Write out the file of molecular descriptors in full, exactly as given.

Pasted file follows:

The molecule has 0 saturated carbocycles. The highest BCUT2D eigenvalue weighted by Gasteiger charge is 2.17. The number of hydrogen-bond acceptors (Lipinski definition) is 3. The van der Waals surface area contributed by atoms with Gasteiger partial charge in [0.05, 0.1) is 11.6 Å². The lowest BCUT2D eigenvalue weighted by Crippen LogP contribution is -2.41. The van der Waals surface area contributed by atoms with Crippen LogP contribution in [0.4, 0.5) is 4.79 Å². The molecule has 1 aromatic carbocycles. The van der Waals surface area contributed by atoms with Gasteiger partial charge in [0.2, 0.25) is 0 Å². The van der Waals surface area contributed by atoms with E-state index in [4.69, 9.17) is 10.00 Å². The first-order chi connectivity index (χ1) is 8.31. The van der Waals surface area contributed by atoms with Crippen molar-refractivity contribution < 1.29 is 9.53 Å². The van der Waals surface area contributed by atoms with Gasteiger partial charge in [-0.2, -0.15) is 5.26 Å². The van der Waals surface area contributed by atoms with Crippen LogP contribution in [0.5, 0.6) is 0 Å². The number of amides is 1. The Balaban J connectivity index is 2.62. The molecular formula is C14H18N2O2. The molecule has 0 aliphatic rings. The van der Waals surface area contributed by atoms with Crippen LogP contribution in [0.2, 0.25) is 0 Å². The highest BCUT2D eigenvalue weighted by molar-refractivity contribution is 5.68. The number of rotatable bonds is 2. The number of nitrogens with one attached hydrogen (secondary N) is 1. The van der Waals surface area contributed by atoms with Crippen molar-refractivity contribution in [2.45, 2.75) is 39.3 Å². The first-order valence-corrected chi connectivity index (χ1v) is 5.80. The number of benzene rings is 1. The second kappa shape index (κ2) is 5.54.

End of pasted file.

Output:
The molecule has 0 saturated carbocycles. The highest BCUT2D eigenvalue weighted by Gasteiger charge is 2.17. The number of hydrogen-bond acceptors (Lipinski definition) is 3. The van der Waals surface area contributed by atoms with Gasteiger partial charge in [0.05, 0.1) is 11.6 Å². The lowest BCUT2D eigenvalue weighted by Crippen LogP contribution is -2.41. The van der Waals surface area contributed by atoms with Crippen LogP contribution in [0.4, 0.5) is 4.79 Å². The molecule has 1 aromatic carbocycles. The van der Waals surface area contributed by atoms with Gasteiger partial charge in [0.2, 0.25) is 0 Å². The van der Waals surface area contributed by atoms with E-state index in [4.69, 9.17) is 10.00 Å². The first-order chi connectivity index (χ1) is 8.31. The van der Waals surface area contributed by atoms with Crippen molar-refractivity contribution < 1.29 is 9.53 Å². The van der Waals surface area contributed by atoms with Gasteiger partial charge in [-0.2, -0.15) is 5.26 Å². The van der Waals surface area contributed by atoms with Crippen LogP contribution in [0.5, 0.6) is 0 Å². The number of amides is 1. The Balaban J connectivity index is 2.62. The molecular formula is C14H18N2O2. The molecule has 0 aliphatic rings. The van der Waals surface area contributed by atoms with Crippen LogP contribution in [0.2, 0.25) is 0 Å². The highest BCUT2D eigenvalue weighted by molar-refractivity contribution is 5.68. The number of rotatable bonds is 2. The number of nitrogens with one attached hydrogen (secondary N) is 1. The van der Waals surface area contributed by atoms with Crippen molar-refractivity contribution in [2.45, 2.75) is 39.3 Å². The first-order valence-corrected chi connectivity index (χ1v) is 5.80. The number of benzene rings is 1. The second kappa shape index (κ2) is 5.54.